I’ll be the first to admit that you don’t need a logo, business cards or even a website to do business because you don’t. I often advise folks just starting out to not even worry about such things until you have lined up your first paying customer. So while JimRaffel.com Ventures (the umbrella for everything I do that is not ColorMetrix) has had this website for more than six years, I’ve never had a logo. This was true up until yesterday when LogoMojo (affiliate link) delivered the logo you now see in the header of this site. (If you’re reading via RSS, you’ll need to click over to JimRaffel.com to see the logo.)
How important is a logo?
The importance of a logo to your business really depends on what you do to make money and how you go about those pursuits. If you do long-term consulting and typically only have 2-3 clients at a time that are all found through referrals, how important is a logo? The answer is not very because while you have created a personal brand, the message of the brand is carried through personal contacts. I’m not saying such a business couldn’t benefit from a logo. I’m just saying it’s less necessary than this next example.
The JimRaffel.com Ventures part of my life is in flux. I’ve started to earn a few extra bucks each month through affiliate marketing. In addition, the “She Said, He Said” series of posts Shelby Sapusek and I started here has grown into something bigger than either of us imagined. There’s no revenue there yet; but we’ll be speaking together in a couple weeks and are applying for other speaking opportunities. That’s not ColorMetrix so offering up my ColorMetrix logo for “sponsorship” is neither correct or appropriate. That’s why my need to have a logo was born.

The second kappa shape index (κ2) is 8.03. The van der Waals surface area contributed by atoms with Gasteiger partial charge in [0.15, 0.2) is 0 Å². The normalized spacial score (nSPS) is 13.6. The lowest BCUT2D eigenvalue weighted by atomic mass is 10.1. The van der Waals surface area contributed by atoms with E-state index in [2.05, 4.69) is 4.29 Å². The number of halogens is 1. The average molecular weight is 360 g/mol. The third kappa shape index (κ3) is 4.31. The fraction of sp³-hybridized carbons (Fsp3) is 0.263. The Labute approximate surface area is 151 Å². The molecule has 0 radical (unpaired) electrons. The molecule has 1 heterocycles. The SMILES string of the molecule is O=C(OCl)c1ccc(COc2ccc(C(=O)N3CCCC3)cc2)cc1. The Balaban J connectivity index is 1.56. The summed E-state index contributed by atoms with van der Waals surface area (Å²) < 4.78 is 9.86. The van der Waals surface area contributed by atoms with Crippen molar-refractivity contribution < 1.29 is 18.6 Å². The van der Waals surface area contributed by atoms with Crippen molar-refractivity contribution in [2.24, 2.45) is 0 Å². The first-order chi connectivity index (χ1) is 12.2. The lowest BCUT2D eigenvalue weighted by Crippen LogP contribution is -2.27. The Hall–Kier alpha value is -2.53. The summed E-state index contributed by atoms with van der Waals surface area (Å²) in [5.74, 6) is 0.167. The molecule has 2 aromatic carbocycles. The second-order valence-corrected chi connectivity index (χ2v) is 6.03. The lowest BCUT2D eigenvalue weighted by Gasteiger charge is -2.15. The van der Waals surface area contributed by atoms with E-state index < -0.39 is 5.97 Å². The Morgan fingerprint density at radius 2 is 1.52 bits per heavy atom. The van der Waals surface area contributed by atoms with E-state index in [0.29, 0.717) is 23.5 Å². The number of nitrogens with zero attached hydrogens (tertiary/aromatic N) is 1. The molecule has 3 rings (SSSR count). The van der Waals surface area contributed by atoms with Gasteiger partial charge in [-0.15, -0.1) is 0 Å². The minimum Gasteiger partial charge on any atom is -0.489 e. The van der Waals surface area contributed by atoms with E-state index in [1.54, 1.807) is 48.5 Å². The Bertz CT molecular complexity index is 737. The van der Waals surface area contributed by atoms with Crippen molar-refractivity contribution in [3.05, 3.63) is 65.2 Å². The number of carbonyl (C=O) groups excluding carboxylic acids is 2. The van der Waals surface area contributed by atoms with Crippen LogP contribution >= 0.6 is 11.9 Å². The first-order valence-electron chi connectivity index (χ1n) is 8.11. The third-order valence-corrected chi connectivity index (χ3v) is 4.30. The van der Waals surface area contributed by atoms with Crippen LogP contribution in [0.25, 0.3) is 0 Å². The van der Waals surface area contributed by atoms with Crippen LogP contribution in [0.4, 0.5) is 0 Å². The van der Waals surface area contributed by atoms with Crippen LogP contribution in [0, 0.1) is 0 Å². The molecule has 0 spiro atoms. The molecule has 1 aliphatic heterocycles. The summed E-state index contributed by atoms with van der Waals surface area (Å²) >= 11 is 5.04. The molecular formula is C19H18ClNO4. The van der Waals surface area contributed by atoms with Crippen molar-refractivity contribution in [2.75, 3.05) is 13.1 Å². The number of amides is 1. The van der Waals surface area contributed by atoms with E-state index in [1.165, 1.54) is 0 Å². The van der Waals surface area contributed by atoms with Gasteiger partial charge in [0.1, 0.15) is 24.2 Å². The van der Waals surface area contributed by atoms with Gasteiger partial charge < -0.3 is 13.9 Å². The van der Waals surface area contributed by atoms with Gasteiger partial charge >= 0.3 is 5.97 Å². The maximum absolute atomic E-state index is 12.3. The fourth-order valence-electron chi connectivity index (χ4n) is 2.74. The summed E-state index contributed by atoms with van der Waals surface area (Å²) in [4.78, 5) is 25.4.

What to do with a logo once you have it
The first thing I did was add it to the header of this website that is viewed thousands of times a month. The goal of a logo is to attach a visual image to your brand. Picture a reader of this blog attending a conference and seeing the logo above on the sponsors page. That in turn might lead them to ask if I’m at the event and check the speaking schedule. Let’s face it: None of us like speaking to an empty room so one more butt in the seat is always a good thing. That’s the kind of impact the logo for a respected brand can have. The logo is just part of the package. It’s a visual reminder that something you like is close by.
If you’re a speaker or attend conferences frequently, consider having that logo produced on some nice shirts. Then people who may have never met you could recognize the logo on your shirt and be more inclined to approach you and say hello. Sure, we have our pictures all over the social media landscape but some people are not visual thinkers. They’ll respond better to being able to read “Jim Raffel” than recognize my face. Again, if I get to meet one more person face-to-face by wearing the logo, I will.
If your business has reached a point where you feel you need a logo, I suggest checking out LogoMojo. The order process was smooth and efficient. The review and revision process was also a breeze. I’ll let you be the judge of the final product.